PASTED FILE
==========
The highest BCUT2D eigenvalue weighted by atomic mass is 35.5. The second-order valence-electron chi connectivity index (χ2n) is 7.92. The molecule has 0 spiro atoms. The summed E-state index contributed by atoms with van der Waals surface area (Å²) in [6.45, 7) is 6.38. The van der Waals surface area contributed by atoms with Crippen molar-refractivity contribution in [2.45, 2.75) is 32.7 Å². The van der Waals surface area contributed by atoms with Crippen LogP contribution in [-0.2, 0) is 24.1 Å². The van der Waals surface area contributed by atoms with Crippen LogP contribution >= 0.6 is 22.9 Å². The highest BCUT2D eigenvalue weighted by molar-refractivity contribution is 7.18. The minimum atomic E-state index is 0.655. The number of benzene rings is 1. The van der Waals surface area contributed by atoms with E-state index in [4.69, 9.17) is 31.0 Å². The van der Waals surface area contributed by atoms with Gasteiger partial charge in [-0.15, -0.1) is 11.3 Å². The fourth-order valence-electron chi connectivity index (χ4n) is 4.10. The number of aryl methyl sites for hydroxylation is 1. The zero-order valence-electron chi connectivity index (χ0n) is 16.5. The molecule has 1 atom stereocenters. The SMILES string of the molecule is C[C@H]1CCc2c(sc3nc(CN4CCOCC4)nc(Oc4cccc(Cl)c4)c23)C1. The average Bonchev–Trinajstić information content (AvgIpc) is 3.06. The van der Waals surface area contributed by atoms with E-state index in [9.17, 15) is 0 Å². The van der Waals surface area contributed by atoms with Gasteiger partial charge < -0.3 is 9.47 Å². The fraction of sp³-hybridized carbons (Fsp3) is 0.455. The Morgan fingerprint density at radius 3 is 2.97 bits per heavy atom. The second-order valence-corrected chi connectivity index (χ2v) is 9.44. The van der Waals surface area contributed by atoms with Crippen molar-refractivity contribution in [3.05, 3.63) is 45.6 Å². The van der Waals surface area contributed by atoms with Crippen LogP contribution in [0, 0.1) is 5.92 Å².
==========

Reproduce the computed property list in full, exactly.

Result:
The highest BCUT2D eigenvalue weighted by atomic mass is 35.5. The second-order valence-electron chi connectivity index (χ2n) is 7.92. The molecule has 0 spiro atoms. The summed E-state index contributed by atoms with van der Waals surface area (Å²) in [6.45, 7) is 6.38. The van der Waals surface area contributed by atoms with Crippen molar-refractivity contribution in [2.45, 2.75) is 32.7 Å². The van der Waals surface area contributed by atoms with Crippen LogP contribution in [-0.2, 0) is 24.1 Å². The van der Waals surface area contributed by atoms with Crippen LogP contribution >= 0.6 is 22.9 Å². The highest BCUT2D eigenvalue weighted by molar-refractivity contribution is 7.18. The minimum atomic E-state index is 0.655. The number of benzene rings is 1. The van der Waals surface area contributed by atoms with E-state index in [4.69, 9.17) is 31.0 Å². The van der Waals surface area contributed by atoms with Gasteiger partial charge in [-0.15, -0.1) is 11.3 Å². The fourth-order valence-electron chi connectivity index (χ4n) is 4.10. The number of aryl methyl sites for hydroxylation is 1. The zero-order valence-electron chi connectivity index (χ0n) is 16.5. The molecule has 1 atom stereocenters. The SMILES string of the molecule is C[C@H]1CCc2c(sc3nc(CN4CCOCC4)nc(Oc4cccc(Cl)c4)c23)C1. The average Bonchev–Trinajstić information content (AvgIpc) is 3.06. The van der Waals surface area contributed by atoms with E-state index in [9.17, 15) is 0 Å². The van der Waals surface area contributed by atoms with Gasteiger partial charge < -0.3 is 9.47 Å². The fraction of sp³-hybridized carbons (Fsp3) is 0.455. The Morgan fingerprint density at radius 3 is 2.97 bits per heavy atom. The second-order valence-corrected chi connectivity index (χ2v) is 9.44. The van der Waals surface area contributed by atoms with Crippen molar-refractivity contribution in [3.05, 3.63) is 45.6 Å². The van der Waals surface area contributed by atoms with Crippen LogP contribution in [0, 0.1) is 5.92 Å².